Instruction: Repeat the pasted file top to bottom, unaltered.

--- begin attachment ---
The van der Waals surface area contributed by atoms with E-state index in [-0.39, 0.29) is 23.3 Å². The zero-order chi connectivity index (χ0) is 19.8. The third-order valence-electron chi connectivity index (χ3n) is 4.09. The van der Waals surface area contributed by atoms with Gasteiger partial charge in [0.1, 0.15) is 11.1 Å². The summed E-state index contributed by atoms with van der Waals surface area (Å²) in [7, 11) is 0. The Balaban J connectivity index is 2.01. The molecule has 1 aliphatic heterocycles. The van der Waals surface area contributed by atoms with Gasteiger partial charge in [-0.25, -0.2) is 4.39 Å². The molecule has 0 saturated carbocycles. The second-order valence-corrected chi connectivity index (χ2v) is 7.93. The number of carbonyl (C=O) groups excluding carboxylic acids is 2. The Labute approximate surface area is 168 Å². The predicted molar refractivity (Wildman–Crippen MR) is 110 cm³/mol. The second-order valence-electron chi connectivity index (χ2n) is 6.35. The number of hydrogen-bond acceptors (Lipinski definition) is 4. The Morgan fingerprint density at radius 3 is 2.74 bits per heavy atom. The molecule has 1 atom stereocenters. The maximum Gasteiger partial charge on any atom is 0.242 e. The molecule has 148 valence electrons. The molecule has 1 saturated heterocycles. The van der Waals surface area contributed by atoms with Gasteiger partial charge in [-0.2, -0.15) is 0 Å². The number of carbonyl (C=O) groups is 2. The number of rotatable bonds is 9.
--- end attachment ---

The van der Waals surface area contributed by atoms with E-state index in [-0.39, 0.29) is 23.3 Å². The zero-order chi connectivity index (χ0) is 19.8. The third-order valence-electron chi connectivity index (χ3n) is 4.09. The van der Waals surface area contributed by atoms with Gasteiger partial charge in [0.1, 0.15) is 11.1 Å². The summed E-state index contributed by atoms with van der Waals surface area (Å²) in [7, 11) is 0. The Balaban J connectivity index is 2.01. The molecule has 1 aliphatic heterocycles. The van der Waals surface area contributed by atoms with Gasteiger partial charge in [-0.25, -0.2) is 4.39 Å². The molecule has 0 saturated carbocycles. The second-order valence-corrected chi connectivity index (χ2v) is 7.93. The number of carbonyl (C=O) groups excluding carboxylic acids is 2. The Labute approximate surface area is 168 Å². The predicted molar refractivity (Wildman–Crippen MR) is 110 cm³/mol. The second-order valence-electron chi connectivity index (χ2n) is 6.35. The number of hydrogen-bond acceptors (Lipinski definition) is 4. The Morgan fingerprint density at radius 3 is 2.74 bits per heavy atom. The molecule has 1 atom stereocenters. The maximum Gasteiger partial charge on any atom is 0.242 e. The molecule has 148 valence electrons. The molecule has 1 saturated heterocycles. The van der Waals surface area contributed by atoms with Gasteiger partial charge in [-0.2, -0.15) is 0 Å². The number of carbonyl (C=O) groups is 2. The number of rotatable bonds is 9.